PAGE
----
Working with Refugee Torture Survivors: Assessment of Competency and Training

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Title: Working with Refugee Torture Survivors: Assessment of Competency and Training
Author: Furr, Gina Maria, 1982-
Abstract: This study presents the development and validation of a measure of counseling competency with refugee torture survivors. The Refugee Torture Counseling Competency Assessment (REFTOR) measure was adapted from the Multicultural Awareness Knowledge and Skills Survey - Counselor Edition (MAKSS-CE-R; Kim et al., 2003) and was theoretically developed based on the limited literature available on refugee torture survivors. The 37-item REFTOR measure was administered to a sample of 179 psychologists and trainees in clinical and counseling psychology who were actively engaged in clinical work. Results of an exploratory principal axis factor analysis with oblimin (oblique) rotation revealed a two-factor structure for the measure with 37 total items and that explained 43.64% of the total variance. The first factor included 29 items and was labeled "Efficacy," accounting for 38.90% of the variance, and the second factor included 8 items and was labeled "Awareness," accounting for 4.74% of the variance. Evidence of concurrent validity was supported by factor correlations with other scales and items, and internal consistencies for the subscales and the full scale were acceptable. Information regarding current training experiences relevant to clinical work with refugee torture survivors and attitudes towards torture among study participants was also assessed. Results revealed that training experiences are limited, with the majority of information participants received relevant to working with refugee torture survivors coming from non-empirical articles (67% of participants). Attitudes towards torture varied considerably with a sizable proportion of participants endorsing torture in some circumstances (32.4%) and reporting uncertainty about the morality of psychologists' professional involvement in torture (12.3%). Recommendations for future research and implications of study findings for training are discussed.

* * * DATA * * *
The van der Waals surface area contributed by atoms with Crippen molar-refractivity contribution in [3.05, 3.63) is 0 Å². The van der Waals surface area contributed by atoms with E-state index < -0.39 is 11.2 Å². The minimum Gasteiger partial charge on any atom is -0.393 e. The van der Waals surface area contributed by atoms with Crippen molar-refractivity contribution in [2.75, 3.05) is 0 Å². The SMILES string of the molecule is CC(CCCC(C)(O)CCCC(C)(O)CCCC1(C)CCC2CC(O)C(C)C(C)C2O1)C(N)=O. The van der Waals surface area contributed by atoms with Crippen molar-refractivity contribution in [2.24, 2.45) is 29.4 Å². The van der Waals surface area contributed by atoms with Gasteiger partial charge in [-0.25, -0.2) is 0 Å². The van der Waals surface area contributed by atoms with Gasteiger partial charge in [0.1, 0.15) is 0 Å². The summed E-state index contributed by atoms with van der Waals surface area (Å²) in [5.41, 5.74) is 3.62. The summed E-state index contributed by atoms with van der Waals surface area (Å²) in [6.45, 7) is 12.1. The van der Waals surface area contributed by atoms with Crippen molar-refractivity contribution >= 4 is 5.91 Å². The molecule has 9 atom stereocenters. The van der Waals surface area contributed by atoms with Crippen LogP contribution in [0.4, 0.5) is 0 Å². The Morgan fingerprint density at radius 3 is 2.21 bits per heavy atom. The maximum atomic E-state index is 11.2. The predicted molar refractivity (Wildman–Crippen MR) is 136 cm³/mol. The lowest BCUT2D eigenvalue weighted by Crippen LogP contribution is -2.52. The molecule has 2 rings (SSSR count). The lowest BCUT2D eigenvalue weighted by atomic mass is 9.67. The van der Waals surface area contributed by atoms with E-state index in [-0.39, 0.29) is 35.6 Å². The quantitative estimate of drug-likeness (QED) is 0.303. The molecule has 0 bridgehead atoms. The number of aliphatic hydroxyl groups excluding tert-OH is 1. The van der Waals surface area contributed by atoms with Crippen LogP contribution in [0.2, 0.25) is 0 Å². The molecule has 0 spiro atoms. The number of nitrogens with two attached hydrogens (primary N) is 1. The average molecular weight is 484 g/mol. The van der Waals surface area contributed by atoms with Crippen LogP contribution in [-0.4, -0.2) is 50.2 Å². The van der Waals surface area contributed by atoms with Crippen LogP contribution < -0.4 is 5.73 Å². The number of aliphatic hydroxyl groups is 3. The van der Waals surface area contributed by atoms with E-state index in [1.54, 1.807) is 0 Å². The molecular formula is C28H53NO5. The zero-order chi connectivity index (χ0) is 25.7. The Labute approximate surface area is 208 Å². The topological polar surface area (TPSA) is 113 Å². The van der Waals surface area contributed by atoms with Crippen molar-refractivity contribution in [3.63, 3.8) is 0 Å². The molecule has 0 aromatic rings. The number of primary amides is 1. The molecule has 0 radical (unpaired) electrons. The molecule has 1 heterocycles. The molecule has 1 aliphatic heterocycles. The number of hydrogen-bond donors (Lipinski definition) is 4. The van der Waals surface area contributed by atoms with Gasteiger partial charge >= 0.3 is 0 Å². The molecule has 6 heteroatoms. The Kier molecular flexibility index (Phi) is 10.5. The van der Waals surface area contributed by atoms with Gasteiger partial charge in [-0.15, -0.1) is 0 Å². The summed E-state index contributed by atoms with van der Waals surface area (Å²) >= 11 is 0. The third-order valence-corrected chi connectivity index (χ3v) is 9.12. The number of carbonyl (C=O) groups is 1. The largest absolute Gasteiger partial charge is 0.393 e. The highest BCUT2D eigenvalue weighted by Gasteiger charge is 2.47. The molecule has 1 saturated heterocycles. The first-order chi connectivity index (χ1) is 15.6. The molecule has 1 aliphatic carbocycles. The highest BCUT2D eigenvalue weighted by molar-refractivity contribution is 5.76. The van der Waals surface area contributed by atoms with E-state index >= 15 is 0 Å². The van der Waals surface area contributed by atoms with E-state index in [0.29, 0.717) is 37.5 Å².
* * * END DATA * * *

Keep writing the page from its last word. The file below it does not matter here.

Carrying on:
Description: xiv, 116 p.
URI: http://hdl.handle.net/1794/11941
Date: 2011-09


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